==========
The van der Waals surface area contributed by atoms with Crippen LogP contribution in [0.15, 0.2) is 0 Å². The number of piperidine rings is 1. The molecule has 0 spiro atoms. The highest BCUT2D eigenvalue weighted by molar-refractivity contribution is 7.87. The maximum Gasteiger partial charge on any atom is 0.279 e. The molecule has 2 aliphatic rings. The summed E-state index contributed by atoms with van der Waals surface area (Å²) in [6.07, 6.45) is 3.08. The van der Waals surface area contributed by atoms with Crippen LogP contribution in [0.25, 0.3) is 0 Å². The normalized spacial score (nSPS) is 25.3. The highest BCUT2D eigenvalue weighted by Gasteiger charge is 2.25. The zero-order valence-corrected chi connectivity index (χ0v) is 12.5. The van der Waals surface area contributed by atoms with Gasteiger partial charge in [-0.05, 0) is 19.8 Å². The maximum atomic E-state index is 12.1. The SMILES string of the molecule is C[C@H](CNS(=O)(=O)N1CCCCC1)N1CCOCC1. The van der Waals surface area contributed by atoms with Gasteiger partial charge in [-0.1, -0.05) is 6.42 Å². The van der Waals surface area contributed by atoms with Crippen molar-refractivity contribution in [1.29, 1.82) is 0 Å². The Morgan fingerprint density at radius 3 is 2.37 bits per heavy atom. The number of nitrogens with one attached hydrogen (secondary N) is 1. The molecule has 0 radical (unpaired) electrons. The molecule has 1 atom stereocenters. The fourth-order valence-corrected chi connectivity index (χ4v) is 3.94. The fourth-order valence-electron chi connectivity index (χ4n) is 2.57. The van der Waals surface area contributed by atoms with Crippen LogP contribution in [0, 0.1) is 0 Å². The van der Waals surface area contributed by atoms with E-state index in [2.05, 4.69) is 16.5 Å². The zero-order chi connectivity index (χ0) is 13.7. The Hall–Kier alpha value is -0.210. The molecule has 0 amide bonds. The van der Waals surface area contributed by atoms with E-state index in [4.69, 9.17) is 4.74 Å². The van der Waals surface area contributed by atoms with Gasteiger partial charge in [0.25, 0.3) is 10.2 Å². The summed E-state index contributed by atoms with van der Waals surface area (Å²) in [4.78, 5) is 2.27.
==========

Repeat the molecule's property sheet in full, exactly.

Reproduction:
The van der Waals surface area contributed by atoms with Crippen LogP contribution in [0.15, 0.2) is 0 Å². The number of piperidine rings is 1. The molecule has 0 spiro atoms. The highest BCUT2D eigenvalue weighted by molar-refractivity contribution is 7.87. The maximum Gasteiger partial charge on any atom is 0.279 e. The molecule has 2 aliphatic rings. The summed E-state index contributed by atoms with van der Waals surface area (Å²) in [6.07, 6.45) is 3.08. The van der Waals surface area contributed by atoms with Crippen LogP contribution in [0.25, 0.3) is 0 Å². The normalized spacial score (nSPS) is 25.3. The highest BCUT2D eigenvalue weighted by Gasteiger charge is 2.25. The zero-order valence-corrected chi connectivity index (χ0v) is 12.5. The van der Waals surface area contributed by atoms with Gasteiger partial charge in [-0.05, 0) is 19.8 Å². The maximum atomic E-state index is 12.1. The SMILES string of the molecule is C[C@H](CNS(=O)(=O)N1CCCCC1)N1CCOCC1. The van der Waals surface area contributed by atoms with Gasteiger partial charge in [-0.1, -0.05) is 6.42 Å². The van der Waals surface area contributed by atoms with Crippen molar-refractivity contribution in [1.29, 1.82) is 0 Å². The Morgan fingerprint density at radius 3 is 2.37 bits per heavy atom. The number of nitrogens with one attached hydrogen (secondary N) is 1. The molecule has 0 radical (unpaired) electrons. The molecule has 1 atom stereocenters. The fourth-order valence-corrected chi connectivity index (χ4v) is 3.94. The fourth-order valence-electron chi connectivity index (χ4n) is 2.57. The van der Waals surface area contributed by atoms with Crippen LogP contribution in [0, 0.1) is 0 Å². The van der Waals surface area contributed by atoms with E-state index in [2.05, 4.69) is 16.5 Å². The zero-order chi connectivity index (χ0) is 13.7. The Hall–Kier alpha value is -0.210. The molecule has 0 amide bonds. The van der Waals surface area contributed by atoms with E-state index in [4.69, 9.17) is 4.74 Å². The van der Waals surface area contributed by atoms with Gasteiger partial charge in [0.25, 0.3) is 10.2 Å². The summed E-state index contributed by atoms with van der Waals surface area (Å²) in [4.78, 5) is 2.27.